Anantapur’s History and Tourism

Every city in the world tells the story of its history. The richness of the story lies in how well the city has preserved its glorious past. The district of Anantapur has a beautiful history of rich religious heritage and architecturally appealing temples that attracts tourists, historians, nature lovers and worshipers from across the world. Here is a brief history of the great city of Anantapur along with the description of some of the top tourist attractions.

History of Anantapur

The city of Anantapur is located in the southwestern& Andhra Pradesh state of southern India. The city lies on the main road between& Hyderabad, the Telangana state and Bengaluru. The name of Anantapur is derived from Ananda. This was the name of the wife of the diwan who built the city.

According to the history books, the head of the Hande family received Anantapur as a gift from the then king of the Vijayanagara Kingdom. Afterwards, the region was governed by the Qutub Shahis, then the Mughals, and then the Nawabs belonging to Cuddapah. In the end, the Nizams gave over the control of the region to the East India Company after making a treaty with them.

Towards the south of the city lies the main campus of Sri Krishnadevaraya University. The city of Anantapur also has other well-known colleges of science, arts, and engineering. The International Society for Krishna & Consciousness & Temple is also in Anantapur.

The city of Anantapur is known worldwide for the best handmade pure silk sarees. There are many silk related industries situated in the region. And the majority of the local population is supported by these industries. The city of Anantapur is a major hub for Silk trade.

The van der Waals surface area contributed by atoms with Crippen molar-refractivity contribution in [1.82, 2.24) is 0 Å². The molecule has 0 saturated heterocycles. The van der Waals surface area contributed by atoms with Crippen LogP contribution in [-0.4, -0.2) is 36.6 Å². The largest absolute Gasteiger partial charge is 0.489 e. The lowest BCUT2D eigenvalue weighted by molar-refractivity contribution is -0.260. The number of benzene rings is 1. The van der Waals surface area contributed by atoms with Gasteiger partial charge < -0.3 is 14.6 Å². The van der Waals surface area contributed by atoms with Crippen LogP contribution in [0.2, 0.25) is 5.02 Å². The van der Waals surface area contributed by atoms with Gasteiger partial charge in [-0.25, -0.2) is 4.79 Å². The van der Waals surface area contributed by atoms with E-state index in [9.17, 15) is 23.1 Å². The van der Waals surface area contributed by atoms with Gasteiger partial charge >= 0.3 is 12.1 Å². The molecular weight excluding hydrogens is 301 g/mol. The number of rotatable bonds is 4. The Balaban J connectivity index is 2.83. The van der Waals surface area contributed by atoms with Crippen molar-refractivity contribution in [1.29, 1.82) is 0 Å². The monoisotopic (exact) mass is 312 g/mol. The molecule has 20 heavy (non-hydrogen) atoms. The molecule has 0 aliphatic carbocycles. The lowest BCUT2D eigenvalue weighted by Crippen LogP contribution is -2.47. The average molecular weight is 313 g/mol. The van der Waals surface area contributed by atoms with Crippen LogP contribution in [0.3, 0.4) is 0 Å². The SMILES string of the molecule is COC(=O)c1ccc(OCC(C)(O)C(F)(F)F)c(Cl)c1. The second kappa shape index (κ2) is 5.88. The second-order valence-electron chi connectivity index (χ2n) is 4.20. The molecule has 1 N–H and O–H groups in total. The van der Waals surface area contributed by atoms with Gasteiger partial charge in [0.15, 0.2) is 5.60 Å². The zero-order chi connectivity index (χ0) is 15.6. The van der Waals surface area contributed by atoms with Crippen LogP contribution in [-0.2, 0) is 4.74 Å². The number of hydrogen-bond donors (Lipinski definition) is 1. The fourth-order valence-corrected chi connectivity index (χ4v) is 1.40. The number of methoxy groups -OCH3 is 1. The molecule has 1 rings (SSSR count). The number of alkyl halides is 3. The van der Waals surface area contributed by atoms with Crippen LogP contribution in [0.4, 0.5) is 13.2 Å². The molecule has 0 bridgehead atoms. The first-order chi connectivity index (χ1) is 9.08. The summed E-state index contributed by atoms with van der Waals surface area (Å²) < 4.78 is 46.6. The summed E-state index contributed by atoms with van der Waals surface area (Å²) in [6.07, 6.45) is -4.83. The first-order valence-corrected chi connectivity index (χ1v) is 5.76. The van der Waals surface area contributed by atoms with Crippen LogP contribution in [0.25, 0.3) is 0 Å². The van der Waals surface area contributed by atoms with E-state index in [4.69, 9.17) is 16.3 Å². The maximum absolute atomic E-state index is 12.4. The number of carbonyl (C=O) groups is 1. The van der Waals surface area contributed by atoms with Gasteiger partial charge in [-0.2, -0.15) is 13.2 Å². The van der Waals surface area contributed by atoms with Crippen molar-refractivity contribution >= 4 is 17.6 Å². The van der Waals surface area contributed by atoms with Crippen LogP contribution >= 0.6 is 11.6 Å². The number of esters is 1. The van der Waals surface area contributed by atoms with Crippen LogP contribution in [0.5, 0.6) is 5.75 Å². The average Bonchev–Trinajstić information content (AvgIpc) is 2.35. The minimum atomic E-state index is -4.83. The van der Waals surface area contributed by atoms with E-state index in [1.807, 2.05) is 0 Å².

Tourist attractions in Anantapur

The city of Anantapur is famous for its ancient temples and forts, exquisite silk sarees and the local cuisine. The best time to visit the area is between the months of November and February. The top tourist attraction of Anantapur city is the Ahobilam Temple. It is a beautiful temple complex, with temples of Chenchu Lakshmi Devi and Adi Lakshmi Devi inside.

Another top attraction of the city is the beautiful Iskcon Temple of Anantapur. The temple is built in the shape of a horse drawn chariot, and it is only 4km outside the city.

A must-visit spot for tourists is the glorious Anantapur Clock Tower. This is the landmark of the city. The tower stands tall in the middle of the road. It was built during the early days of India’s freedom and serves as a reminder of that time. One of the main attractions of Anantapur is the Penukonda Fort. It is located nearly 70-km from the main city of Anantapur. The name of the fort comes from the word Penukonda, which means “big hill”.

Summary

Anantapur is a lovely city. Along with its rich history and many tourist attractions, the people are affectionate and helpful. It is a city which will always entertain you with its delicious local cuisine and the beautiful historic landmarks. Hence it is a great place to visit and explore.

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The Sundowner